We are now past Memorial Day and for the Northern Gulf Coast, we’re into the Peak Summer tourist season. It’s the time when the visitors flock to the Gulf to have their traditional summer vacation. It means the highest prices, the most crowded beaches, the busiest roads, restaurants bulging with diners – well, you know how it goes. We love the visitors, but for us locals it’s not the Prime season. Prime Season is from September to May with cooler weather and fewer crowds. As things are developing, we are getting more visitors in the Prime season and as I’ve said before, those tourists tend to spend more and do things other than sit on the beach. In fact one of the CVBs in our area reports that credit card holding visitors tend to spend $225 each during October to May, but only $218 during April to September. Multiply that difference between the number of visitors and it has a significant impact on our local economy. Not that sitting on the beach is all you can do during the summer months of course. All the ‘adventures’ are available throughout the year. If you get talking to visitors this summer you might want to mention that after they’ve had their first few days on the beach, they may like to try a dolphin cruise, or a fishing trip. How about the kids trying snorkeling or paddle boarding? Those of us who live here are the experts so we really should help our visitors to experience what makes the Gulf Coast paradise.
I recently had some information provided by the Destin Fort Walton Beach CVB. For Okaloosa County alone 30% of jobs in the county are supported by visitor spending. As tourists visits begin to spread into the Prime season, that figure will increase. Another statistic I got from Okaloosa County is that more than $305 million in state and local taxes are generated by visitor spending. That’s a staggering figure and one that’s reflected in the neighboring counties along the coast. Spending by tourists in Florida as a whole is the single reason we don’t have a state income tax, so it’s vital that our tourism across Florida recovers to pre pandemic levels.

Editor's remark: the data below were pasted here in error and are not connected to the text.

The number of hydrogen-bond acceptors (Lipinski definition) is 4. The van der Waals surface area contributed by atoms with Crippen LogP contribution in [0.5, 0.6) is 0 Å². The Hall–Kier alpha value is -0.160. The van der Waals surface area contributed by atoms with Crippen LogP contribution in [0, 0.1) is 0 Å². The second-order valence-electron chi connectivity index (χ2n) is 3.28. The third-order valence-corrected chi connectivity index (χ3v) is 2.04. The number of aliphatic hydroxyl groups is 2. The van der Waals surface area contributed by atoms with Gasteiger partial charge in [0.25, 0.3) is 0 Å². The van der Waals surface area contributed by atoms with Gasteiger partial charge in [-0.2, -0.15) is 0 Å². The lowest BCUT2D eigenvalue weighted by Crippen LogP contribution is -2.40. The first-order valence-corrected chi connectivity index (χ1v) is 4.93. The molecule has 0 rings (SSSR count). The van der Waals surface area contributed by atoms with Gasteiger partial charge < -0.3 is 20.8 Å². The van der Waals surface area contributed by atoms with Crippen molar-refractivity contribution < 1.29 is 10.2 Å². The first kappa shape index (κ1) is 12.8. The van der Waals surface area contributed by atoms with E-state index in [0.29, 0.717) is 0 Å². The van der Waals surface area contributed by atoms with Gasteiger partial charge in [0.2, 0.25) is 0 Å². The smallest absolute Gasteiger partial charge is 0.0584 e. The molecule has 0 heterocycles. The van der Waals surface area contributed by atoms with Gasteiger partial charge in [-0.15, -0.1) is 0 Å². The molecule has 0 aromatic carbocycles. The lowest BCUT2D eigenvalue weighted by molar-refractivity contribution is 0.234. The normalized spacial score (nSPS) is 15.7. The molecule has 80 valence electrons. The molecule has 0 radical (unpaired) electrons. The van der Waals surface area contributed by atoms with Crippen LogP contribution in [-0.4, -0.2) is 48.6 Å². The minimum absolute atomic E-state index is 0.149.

Talking of which, the numbers of domestic tourists (travel from within the USA alone) is growing rapidly again. That’s excellent news for our area but Florida as whole is very dependent on international tourism and that is still suffering badly. Europeans in particular are unable to travel easily to our theme parks and attractions. Until the COVID pandemic is greatly reduced, they will be not able to travel. Vaccination levels in many parts of Europe are not matching those of the USA or the United Kingdom yet. Where as we, and to a certain extent the British, are relaxing restrictions on movement and interaction, other countries are a bit behind.
It appears that those who are fully vaccinated are more likely to be able to move about, but those without vaccinations will not be as welcome in other countries. The US won’t be letting tourists visit from countries with higher infection rates for some time and that’s bad news for our theme parks.
As for US residents wanting to travel overseas, we will have to prove we are vaccinated and virus free. That’s not an easy thing as we don’t have plans for an internationally recognized US vaccination certificate yet. Such a thing is not necessary or desirable for domestic travel of course. As Ed Bastian, the CEO of Delta Air Lines, pointed out – it would be totally unworkable. However for international travel it’s very important.
I remember as a young travel agent having to possess not just my passport, but a ‘yellow card’ or record of vaccinations, against a whole raft of diseases (yellow fever, cholera, typhus and smallpox) before I could travel to many countries. It was just an accepted thing throughout my career. Regrettably, I think that’s going to have to come back if we are going to be able to get back to traveling worldwide, and indeed if we are to welcome all those foreign tourists back to our theme parks and attractions.
In the meantime, for us on the Northern Gulf Coast, out domestic visitors are returning strongly. That’s very good news for all of us.